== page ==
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Good read: achieving balance with 'Practically Green'

The best antidote to a blustery autumn weekend is getting cozy with a warm drink, a comfy chair and good book. Thus, I've just finished reading Micaela Preston's book Practically Green. Micaela also writes the popular blog Mindful Momma, and we've gotten to know one another virtually by participating in the Green Moms Carnival. This is a concise and compact book that covers a huge amount of topics, and it's really beautifully laid out with lovely floral motifs throughout. Michaela was kind enough to provide me with a free copy to review. A couple of the things I really like:
  • It has copy and clip guides to help you when shopping, especially decoding all the myriad standards, codes and verbiage that sometimes get slapped on products, leaving shoppers dazed and confused.
  • There are over 30 do-it-yourself projects, from healthy snack recipes, to home-made cleaning and self-care products, as well as ways to refashion past-its-prime clothing into new goods.
  • Insights into how her family of four makes choices and finds the best balance.
What I especially liked about Micaela's book is the grounded-ness of it. She keeps it upbeat when talking of heavy subjects like climate change. She's a proponent of balance, and not beating ourselves up if we can't afford or manage to do everything perfectly 'green.' I have a tendency to focus on my failings and get down on myself, but Micaela reminds us of the important impact we make from any positive green changes we achieve. I also appreciate that she often writes about money savings. There's a fallacy in the marketplace that you have to be rich or at least upper-middle-class to really go green. And when you price things like dual- or triple-pane windows, that appears to be the case. But the many small changes that most people can achieve do add up to money savings, such as with cleaning products. Sure, if you're rich, go ahead and buy all the Mrs. Meyer's product lines. But if you've got a tight budget, you can keep your house clean and toxin free by whipping up your own cleaning products with your arsenal of baking soda, vinegar, essential oils, lemon juice, etc. I've tried a handful of these kinds of recipes, and really like that the ones Micaela includes are the tried-and-true ones that work in her own home. It's the balance: spend time or money. Your choice.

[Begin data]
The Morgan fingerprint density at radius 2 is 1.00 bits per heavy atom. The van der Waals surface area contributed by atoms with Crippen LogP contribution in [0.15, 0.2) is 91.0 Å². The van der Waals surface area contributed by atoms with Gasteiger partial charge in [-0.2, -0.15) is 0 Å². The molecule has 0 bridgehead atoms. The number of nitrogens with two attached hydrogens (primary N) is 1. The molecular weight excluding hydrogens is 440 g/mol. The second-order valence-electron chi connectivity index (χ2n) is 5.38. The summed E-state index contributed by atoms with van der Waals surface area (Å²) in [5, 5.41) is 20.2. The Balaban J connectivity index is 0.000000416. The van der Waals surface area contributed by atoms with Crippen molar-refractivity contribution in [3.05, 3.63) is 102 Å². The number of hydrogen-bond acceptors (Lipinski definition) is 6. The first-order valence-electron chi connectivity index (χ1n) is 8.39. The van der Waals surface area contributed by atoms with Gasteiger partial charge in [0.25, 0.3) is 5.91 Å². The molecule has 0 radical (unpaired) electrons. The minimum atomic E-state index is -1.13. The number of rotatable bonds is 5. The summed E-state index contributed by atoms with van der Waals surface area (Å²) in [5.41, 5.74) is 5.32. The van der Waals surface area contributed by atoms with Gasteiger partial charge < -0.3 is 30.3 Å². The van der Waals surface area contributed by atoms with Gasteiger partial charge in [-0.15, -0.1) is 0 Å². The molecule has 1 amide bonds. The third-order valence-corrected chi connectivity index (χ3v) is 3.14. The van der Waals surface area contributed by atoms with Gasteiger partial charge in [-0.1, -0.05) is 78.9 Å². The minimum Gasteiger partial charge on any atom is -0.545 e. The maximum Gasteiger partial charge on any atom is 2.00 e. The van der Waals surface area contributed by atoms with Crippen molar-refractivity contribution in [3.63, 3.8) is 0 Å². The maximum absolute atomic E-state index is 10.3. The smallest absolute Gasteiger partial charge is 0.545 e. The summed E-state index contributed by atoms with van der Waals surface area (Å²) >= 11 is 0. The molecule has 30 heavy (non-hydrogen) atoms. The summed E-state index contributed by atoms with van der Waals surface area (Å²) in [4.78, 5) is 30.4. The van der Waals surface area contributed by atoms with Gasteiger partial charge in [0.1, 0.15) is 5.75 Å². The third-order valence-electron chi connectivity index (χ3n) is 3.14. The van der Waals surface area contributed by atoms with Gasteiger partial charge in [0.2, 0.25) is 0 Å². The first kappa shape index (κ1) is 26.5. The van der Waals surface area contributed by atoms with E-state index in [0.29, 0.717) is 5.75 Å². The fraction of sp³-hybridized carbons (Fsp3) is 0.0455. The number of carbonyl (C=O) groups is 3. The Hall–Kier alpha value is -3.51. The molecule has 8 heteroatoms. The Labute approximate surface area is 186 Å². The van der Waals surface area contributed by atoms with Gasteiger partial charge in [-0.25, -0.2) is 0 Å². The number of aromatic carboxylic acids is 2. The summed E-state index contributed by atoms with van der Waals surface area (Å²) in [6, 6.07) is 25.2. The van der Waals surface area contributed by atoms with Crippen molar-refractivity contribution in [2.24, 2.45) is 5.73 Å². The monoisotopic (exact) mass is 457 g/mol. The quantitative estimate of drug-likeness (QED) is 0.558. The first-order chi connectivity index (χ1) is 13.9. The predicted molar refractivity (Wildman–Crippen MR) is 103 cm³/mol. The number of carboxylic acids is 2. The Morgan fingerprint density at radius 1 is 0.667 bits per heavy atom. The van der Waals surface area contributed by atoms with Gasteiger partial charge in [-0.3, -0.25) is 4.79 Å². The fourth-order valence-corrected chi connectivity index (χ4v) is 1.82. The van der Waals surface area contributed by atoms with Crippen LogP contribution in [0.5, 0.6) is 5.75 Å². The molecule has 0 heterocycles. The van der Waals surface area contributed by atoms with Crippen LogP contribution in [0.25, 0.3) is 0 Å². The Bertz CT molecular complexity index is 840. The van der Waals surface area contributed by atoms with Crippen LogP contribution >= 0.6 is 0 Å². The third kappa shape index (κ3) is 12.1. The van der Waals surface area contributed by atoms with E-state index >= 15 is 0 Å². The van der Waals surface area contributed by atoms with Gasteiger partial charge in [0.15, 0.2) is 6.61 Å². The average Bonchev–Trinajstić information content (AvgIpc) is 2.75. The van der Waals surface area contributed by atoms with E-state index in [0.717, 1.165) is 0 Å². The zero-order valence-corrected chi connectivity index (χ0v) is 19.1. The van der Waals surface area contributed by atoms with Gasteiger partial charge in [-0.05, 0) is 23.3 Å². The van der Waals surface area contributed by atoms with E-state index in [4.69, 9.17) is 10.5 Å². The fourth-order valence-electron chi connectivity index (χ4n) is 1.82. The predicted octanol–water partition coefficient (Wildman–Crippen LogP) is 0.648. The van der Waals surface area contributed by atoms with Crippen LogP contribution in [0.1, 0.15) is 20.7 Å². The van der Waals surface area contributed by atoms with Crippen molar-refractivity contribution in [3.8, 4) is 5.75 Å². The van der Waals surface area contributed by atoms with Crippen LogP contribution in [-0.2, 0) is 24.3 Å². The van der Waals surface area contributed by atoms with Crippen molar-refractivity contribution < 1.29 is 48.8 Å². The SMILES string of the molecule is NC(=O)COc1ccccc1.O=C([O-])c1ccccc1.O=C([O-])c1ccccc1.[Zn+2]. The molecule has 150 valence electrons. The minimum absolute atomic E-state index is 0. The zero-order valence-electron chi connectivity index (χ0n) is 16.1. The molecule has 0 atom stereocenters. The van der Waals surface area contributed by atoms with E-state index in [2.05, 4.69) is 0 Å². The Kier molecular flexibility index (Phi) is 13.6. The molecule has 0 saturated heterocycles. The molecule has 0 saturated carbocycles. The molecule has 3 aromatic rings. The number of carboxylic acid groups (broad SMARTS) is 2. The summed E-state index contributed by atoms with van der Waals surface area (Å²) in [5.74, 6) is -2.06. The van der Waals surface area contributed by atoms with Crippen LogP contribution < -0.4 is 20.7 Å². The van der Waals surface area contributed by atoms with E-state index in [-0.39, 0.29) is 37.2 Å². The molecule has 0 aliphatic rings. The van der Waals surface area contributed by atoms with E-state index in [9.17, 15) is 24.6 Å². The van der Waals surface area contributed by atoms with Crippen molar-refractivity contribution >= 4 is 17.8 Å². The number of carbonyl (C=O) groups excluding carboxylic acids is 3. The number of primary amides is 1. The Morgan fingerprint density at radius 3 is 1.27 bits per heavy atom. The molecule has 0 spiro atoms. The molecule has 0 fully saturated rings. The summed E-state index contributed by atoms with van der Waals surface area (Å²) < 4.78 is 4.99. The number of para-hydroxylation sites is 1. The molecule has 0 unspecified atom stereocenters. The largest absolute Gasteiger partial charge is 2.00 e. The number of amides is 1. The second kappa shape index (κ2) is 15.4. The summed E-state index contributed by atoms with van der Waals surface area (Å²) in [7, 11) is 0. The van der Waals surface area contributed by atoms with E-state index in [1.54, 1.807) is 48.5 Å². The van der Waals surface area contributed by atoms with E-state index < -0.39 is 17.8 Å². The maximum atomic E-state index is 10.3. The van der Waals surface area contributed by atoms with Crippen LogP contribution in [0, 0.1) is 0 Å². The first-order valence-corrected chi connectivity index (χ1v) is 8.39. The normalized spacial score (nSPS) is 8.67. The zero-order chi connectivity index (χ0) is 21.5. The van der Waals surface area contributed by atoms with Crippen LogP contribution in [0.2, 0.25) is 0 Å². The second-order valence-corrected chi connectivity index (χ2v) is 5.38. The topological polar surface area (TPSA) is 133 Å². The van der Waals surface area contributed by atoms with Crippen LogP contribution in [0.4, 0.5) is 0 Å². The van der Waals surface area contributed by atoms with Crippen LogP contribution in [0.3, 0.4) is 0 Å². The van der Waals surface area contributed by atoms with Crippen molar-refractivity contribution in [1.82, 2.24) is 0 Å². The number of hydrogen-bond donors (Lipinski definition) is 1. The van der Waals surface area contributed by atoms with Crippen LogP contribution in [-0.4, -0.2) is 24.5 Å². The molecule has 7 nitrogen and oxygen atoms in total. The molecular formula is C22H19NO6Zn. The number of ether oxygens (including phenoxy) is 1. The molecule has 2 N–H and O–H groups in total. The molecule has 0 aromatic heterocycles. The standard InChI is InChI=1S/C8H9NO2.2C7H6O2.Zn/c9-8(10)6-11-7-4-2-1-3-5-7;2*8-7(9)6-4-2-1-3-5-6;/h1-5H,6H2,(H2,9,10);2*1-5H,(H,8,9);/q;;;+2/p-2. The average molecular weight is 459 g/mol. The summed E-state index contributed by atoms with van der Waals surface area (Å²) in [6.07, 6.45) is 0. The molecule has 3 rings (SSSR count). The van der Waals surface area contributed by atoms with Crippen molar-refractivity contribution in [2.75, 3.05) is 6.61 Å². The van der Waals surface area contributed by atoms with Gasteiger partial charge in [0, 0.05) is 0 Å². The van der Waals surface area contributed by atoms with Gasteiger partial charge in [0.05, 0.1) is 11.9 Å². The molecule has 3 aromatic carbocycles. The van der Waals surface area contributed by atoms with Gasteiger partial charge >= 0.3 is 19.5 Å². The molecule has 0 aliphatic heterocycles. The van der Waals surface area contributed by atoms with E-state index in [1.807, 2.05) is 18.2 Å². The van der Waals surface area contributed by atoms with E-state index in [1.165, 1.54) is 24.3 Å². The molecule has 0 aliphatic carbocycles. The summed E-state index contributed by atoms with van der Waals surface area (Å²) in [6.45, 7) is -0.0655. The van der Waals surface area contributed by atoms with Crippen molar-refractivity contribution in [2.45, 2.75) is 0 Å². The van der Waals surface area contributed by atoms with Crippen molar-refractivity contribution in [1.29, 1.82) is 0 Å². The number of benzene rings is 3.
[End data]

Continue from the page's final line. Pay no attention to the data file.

The first time I ever read a reference book about green living, it overwhelmed me. I was like, organic cotton? Huh? Do people eat cotton? I've come a long way in a few short years, but I'd still never recommend that first book, especially to someone newly green. I think Practically Green would be a great reference or starter book for someone wanting to lead their family into a greener lifestyle. It's plain-spoken, optimistic and has many easy and money-saving ideas in it and wouldn't overwhelm the lightest green newby. Practically Green is also a small book, so if you don't copy or clip the included shopping guides, it'd be easy to stick the whole book your purse and bring along. The flipside of the compactness of this book is that is does use a small typeface, so use caution if you're thinking of it for someone who has trouble reading small print.

If you can't wait to get your hot little hands on it, Micaela is hosting a Practically Green virtual book party on her blog this week.


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